• Certain chemotherapeutic agents
  • Traditional hard black licorice

Genetic causes:

There are several rare genetic enzyme defects that can cause an overproduction of steroid hormones, which in turn, can cause hypertension.

Treatments and management

The primary forms of treatment for high blood pressure can be split into two categories:

  • Lifestyle changes
  • Medication

Lifestyle changes

There are different things you can change in your day-to-day life that can help manage high blood pressure. These include:

Please note: These lifestyle changes can vary in the time it takes to reduce hypertension so always speak to a doctor about your options.

Read more: How to Lower Blood Pressure

Medication that can reduce high blood pressure

The most commonly used 5 categories of medication people take to reduce their hypertension are:

  • Angiotensin-converting enzyme (ACE) inhibitors
  • Angiotensin-2 receptor blockers (ARBs)
  • Calcium channel blockers
  • Diuretics
  • Beta blockers

Consult your doctor on the different medications you can take to reduce your blood pressure.

Additional questions

Is high blood pressure hereditary?

Hypertension can run in families and most often, there is no genetic test applicable for the vast majority of hypertensive people.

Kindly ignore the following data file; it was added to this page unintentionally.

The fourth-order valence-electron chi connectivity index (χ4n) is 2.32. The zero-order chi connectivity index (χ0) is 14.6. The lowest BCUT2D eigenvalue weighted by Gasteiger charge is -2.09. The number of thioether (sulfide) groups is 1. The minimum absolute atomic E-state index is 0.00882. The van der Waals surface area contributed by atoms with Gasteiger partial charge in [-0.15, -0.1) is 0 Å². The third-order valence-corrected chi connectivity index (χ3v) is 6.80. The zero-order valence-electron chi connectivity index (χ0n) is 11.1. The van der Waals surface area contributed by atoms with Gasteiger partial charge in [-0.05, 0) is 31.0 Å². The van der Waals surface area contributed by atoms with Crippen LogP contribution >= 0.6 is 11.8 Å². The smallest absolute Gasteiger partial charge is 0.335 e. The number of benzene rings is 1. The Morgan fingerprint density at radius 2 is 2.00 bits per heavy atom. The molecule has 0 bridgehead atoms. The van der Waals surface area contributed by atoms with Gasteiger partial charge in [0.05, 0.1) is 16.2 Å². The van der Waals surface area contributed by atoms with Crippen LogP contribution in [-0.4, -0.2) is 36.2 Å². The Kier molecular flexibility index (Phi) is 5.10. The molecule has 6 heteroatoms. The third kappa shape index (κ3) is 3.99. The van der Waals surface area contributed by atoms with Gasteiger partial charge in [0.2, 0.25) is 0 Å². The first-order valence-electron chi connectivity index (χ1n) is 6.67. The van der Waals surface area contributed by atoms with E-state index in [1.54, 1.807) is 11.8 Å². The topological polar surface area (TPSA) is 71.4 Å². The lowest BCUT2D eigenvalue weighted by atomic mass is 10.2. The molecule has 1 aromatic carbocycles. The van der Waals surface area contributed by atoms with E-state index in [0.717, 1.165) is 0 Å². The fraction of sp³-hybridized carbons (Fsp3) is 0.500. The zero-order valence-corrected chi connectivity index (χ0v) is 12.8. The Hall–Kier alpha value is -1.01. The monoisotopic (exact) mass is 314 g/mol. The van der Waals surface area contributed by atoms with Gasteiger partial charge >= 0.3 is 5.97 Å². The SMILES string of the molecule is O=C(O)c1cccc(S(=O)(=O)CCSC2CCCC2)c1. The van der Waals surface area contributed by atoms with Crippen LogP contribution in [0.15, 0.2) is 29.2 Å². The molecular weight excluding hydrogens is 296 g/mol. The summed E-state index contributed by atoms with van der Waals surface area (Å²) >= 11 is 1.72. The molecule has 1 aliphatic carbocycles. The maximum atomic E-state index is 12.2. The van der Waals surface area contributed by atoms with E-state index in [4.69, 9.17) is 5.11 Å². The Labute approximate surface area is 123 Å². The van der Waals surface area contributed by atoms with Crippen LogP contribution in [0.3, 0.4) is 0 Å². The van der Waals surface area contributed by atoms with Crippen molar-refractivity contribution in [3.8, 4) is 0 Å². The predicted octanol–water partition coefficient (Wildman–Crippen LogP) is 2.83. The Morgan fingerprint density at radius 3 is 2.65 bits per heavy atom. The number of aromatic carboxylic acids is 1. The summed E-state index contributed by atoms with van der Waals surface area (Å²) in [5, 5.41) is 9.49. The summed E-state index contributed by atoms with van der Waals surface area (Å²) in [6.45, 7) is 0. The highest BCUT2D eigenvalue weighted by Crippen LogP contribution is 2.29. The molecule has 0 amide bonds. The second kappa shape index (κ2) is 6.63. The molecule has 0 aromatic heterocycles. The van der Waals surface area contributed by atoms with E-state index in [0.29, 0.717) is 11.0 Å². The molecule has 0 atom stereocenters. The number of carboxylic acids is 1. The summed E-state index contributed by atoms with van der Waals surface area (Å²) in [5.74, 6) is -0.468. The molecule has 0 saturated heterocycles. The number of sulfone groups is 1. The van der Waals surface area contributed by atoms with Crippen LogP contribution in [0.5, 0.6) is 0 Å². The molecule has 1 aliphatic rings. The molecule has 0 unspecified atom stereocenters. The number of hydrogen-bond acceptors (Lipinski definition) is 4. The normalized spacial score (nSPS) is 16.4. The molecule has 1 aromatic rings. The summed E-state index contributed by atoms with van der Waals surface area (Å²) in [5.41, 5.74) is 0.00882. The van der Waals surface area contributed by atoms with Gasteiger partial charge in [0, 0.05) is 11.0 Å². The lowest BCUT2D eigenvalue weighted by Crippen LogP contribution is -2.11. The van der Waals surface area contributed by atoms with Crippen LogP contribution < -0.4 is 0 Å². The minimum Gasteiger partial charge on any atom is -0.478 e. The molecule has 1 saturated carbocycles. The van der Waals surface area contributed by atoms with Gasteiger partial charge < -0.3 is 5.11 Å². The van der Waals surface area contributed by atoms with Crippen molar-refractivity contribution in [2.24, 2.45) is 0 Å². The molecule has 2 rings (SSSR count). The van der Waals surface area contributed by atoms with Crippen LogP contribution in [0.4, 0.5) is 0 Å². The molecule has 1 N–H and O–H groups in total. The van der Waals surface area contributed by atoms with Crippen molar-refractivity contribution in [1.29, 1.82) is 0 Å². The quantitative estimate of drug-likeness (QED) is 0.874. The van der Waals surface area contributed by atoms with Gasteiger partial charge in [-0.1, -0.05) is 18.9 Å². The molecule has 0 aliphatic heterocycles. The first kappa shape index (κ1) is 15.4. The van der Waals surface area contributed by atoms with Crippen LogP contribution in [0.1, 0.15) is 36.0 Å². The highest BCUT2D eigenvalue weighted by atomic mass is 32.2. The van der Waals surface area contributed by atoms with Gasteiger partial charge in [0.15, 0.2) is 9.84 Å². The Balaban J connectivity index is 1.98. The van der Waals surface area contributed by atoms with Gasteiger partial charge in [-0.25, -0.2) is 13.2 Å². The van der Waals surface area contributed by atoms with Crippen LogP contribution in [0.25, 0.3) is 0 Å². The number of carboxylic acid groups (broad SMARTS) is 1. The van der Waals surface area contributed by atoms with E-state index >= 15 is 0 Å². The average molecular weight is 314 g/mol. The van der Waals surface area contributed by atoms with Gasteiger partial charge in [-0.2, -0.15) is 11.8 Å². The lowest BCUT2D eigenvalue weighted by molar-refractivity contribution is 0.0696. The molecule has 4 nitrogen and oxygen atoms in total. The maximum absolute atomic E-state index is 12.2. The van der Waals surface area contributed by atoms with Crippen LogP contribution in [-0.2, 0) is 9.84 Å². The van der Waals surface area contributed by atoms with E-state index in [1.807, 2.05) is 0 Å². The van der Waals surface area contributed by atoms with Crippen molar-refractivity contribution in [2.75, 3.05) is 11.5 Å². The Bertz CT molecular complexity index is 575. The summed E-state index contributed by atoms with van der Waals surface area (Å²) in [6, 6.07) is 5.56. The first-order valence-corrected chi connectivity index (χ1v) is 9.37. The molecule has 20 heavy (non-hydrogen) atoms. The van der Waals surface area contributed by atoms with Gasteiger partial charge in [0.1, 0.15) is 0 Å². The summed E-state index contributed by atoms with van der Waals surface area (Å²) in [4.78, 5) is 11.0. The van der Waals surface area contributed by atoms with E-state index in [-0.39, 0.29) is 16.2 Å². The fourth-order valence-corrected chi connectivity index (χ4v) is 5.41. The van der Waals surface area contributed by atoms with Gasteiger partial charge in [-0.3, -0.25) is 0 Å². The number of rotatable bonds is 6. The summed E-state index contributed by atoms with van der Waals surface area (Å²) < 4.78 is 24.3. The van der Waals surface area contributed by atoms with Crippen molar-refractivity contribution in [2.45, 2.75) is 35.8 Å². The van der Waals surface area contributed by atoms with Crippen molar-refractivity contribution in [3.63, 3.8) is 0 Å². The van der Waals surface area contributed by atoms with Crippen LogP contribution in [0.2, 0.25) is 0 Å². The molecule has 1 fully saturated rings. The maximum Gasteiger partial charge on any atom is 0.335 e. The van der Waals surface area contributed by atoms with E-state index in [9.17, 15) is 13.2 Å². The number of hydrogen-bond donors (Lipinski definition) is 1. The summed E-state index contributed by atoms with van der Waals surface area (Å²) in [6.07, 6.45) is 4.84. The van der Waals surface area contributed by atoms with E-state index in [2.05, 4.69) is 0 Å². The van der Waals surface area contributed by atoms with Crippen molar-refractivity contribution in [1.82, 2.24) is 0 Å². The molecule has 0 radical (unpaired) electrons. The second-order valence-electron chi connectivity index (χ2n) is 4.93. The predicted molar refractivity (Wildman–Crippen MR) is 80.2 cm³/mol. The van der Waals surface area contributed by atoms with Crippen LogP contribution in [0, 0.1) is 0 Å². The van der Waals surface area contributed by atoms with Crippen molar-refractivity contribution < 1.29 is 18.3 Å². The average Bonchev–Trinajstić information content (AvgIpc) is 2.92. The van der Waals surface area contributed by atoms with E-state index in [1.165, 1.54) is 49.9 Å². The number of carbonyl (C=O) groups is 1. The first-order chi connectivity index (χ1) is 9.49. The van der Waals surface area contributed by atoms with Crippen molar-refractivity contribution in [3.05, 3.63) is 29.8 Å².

Hypertension can be caused by some rare genetic conditions. However, a family history of high blood pressure could be attributed to other factors which a medical professional would need to diagnose.

The following rare genetic conditions carry high blood pressure as a symptom:

  • Familial hyperaldosteronism
  • Pseudohyperaldosteronism
  • Pseudohypoaldosteronism type 2
  • Liddle syndrome
  • Apparent mineralocorticoid excess (AME)
  • Congenital Adrenal Hyperplasia (CAH)
  • Paragangliomas

Is it safe to take cough medicine if you have high blood pressure?

It is advised to avoid cough and cold remedies that contain non-steroidal anti-inflammatory drugs (NSAIDs) or decongestants such as phenylephrine or pseudoephedrine.

That is because NSAIDs and these types of decongestants can increase your blood pressure and prevent blood pressure medication from working correctly.

Speak to your doctor about alternative treatments for viruses like the common cold, flu, and any sinus infections.

How can salt cause high blood pressure?

Regular table salt, kosher salt and other forms of cooking salts can cause blood pressure to increase by provoking water retention and increasing blood flow in your blood vessels.

Studies also show links between high sodium intake and increased blood pressure levels due to changes in vascular resistance, the resistance against blood flow through the circulatory system, although other factors may contribute to this.

For more information, please read this medical journal entry on sodium intake and hypertension.

Disclaimer: If you have hypertension, we encourage you to speak to your healthcare professional if you plan to start monitoring your blood pressure at home.

Further reading


NHS, High blood pressure – hypertension, October 23, 2019 – https://www.nhs.uk/conditions-high-blood-pressure-hypertension

Sodium Intake and Hypertension, August 21, 2019 – https://www.ncbi.nlm.nih.gov/articles-PMC6770596

Medically Reviewed

dr jay shah photo

Renowned cardiologist, physician leader, and angel investor.